Vampires fascinate me. I developed a taste for them after I was diagnosed with HIV in 1992. What we had in common?the fear that people had of our blood?coaxed my curiosity. interview.jpg

My first bite into this new obsession was the movie Bram Stoker?s Dracula, which was released a few months after my diagnosis. Despite the inept acting of a nonetheless handsome Keanu Reeves almost ruining it, the film was captivating.

I then read Dracula by Bram Stoker, originally published in 1897. It was the first time I had read a novel after seeing its film adaptation. I was impressed as to how accurate the movie had been.

By comparison, I was disappointed when I saw the 1979 film adaptation of Salem?s Lot by Stephen King (notwithstanding the attractiveness of the lead actor David Soul?Hutch from TV?s “Starsky and Hutch”). The 1975 novel was much better, but then again that is usually true of most Stephen King film adaptations.

I then sunk my teeth into Interview with the Vampire by Anne Rice, originally published in 1976. The novel had me spellbound immediately. Louis, the virtuous vampire who regretted feeding on humans, was a fascinating character. Still relatively new to being HIV positive, I could relate to his moral struggles just after becoming a vampire. Lestat, the vampire who made Louis, was just as interesting to me. His unapologetic approach to being a vampire was strangely inspiring.

The movie adaptation in 1994 became an instant favorite of mine. There were complaints from Anne Rice fans about the casting, but Brad Pitt as Louis and Tom Cruise as Lestat turned out to be surprisingly great choices. Christian Slater played the journalist who Louis entrusts with his story.

There?s a line at the end of the movie that does not appear in the novel, spoken by Lestat to the journalist. Lestat attacks the journalist, sucking his blood until the journalist is near death. Lestat then says, “I?m going to give you the choice that I never had.” Lestat’s maker made him a vampire without his consent. Lestat would not do what his maker had done to him.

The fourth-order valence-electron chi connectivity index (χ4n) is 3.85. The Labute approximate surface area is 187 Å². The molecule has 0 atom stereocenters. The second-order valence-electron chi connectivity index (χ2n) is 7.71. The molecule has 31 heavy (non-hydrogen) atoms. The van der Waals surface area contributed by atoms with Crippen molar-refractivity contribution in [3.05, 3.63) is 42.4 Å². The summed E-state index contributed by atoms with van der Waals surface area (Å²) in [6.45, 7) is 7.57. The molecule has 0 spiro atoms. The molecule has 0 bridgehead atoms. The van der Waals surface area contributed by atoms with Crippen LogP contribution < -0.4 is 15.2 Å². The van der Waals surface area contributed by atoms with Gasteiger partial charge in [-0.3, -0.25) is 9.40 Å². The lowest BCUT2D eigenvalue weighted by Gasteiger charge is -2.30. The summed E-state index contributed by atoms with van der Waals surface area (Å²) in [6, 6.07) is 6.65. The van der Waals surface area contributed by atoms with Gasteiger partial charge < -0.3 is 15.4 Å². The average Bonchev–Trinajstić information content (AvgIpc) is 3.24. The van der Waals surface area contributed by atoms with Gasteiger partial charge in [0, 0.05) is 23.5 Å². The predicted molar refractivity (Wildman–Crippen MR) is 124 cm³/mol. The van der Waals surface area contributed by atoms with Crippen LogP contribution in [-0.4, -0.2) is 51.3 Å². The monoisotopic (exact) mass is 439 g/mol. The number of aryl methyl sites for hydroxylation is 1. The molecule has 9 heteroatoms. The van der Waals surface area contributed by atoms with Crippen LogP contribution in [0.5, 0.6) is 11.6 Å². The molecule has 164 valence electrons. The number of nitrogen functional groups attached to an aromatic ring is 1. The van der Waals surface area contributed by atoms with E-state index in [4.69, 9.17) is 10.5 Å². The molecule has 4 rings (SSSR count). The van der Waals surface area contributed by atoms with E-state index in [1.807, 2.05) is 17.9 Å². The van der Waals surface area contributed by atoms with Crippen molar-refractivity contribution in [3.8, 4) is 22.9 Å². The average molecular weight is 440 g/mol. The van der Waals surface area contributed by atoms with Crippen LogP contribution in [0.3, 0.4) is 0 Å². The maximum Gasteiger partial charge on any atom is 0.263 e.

That line encapsulates Lestat?s vampire angst, but it also echoes what back then was my HIV angst. I?ve since forgiven Michael for lying to me about his HIV status, but the fact that he knowingly gave me HIV haunted me for years.

My “maker” died of AIDS-related complications several months before the release of the movie. Michael never got to hear that line, but it often surfaces in my thoughts when I disclose my HIV status. I will not do what my “maker” did to me.

The new HBO series “True Blood” (based on a series of books by Charlaine Harris) has rekindled my interest in vampires. In the first episode, we learn that synthetic blood has been invented for vampires so that they no longer have to feed on humans. Sookie, the lead female character played by Anna Paquin, meets a virtuous vampire (or so he seems) named Bill. Louis would be intrigued.

Watch the “True Blood” trailer:

Click here to read “True Blood Work” (a related post from fellow POZ blogger Shawn Decker).